31. Tel_ says:

    Just think of how much you have to dumb-down to let a marketing student pass a third year engineering course

    If it’s a third year course in recognising the social impact of technology that was stuffed in there to keep the smiley-stamp do-gooders happy, I’d put the engineers and the marketing students on about a par with one another.

    To be honest, I’m against the whole idea of linear structured learning. Everyone should be sent out to work at year 10 high school, then short-courses should be provided for people to enroll in to pick up individual skills that they feel they need, as they feel they need those skills. The courses should be as self contained as possible but if someone can’t handle it then they drop out, try again later.

    The whole sausage factory design to education just gets good results on paper — lots of students go through the motions of learning, get grades and a certificate. None of that means much in terms of real world performance. Having genuinely motivated students with some practical context to what they are learning produces vastly better results.

    The trouble is that the universities want something tangible to sell. They don’t feel comfortable selling vague and poorly-defined educational services to the rest of the economy, they want to sell degrees, or accreditations, or some object that looks shiny and shrink-wrapped packaged as a product. Worse yet, managers want packaged products to buy. They don’t want to evaluate their employees as individuals with multidimensional interests and skills, they want a standard item to fit a standard role. With low-level grunt work, yes the simplistic approach works. With high level brain work, no it doesn’t work.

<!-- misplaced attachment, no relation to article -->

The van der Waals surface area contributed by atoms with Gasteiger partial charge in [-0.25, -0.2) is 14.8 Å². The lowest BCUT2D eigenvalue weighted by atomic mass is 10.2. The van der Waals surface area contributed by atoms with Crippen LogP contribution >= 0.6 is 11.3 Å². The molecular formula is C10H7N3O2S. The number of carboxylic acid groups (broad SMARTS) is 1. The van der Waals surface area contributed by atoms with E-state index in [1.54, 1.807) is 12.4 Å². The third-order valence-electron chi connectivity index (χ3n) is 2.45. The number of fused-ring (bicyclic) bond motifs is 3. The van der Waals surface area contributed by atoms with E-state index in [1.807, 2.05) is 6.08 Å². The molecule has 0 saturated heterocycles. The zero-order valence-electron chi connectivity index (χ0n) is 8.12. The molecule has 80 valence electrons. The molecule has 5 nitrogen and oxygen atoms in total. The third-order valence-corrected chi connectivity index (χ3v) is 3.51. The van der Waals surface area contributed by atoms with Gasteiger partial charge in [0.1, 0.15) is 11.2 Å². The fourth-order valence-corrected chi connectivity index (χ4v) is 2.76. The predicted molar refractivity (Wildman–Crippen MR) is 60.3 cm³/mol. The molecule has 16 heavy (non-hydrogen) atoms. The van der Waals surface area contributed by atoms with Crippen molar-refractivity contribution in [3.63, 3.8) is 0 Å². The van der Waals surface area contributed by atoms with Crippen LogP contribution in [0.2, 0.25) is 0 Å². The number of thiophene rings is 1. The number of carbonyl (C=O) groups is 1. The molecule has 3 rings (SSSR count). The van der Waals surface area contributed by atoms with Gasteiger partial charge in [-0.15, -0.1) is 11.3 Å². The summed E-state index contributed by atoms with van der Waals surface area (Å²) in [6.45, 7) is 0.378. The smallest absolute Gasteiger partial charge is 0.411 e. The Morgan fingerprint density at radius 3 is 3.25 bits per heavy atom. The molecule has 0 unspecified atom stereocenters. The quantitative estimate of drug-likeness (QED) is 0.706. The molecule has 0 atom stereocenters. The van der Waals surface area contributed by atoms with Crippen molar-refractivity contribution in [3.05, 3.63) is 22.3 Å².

For what it’s worth, I’m also against ANY use of a lecture theatre whatsoever. If people can’t read an article on a subject then they aren’t interested enough to learn the subject. The only live face-to-face component of any education should be tutorials (as in question and answer sessions with a group working through an example problem) and laboratory work (i.e. essentially just a tutorial plus fire extinguishers).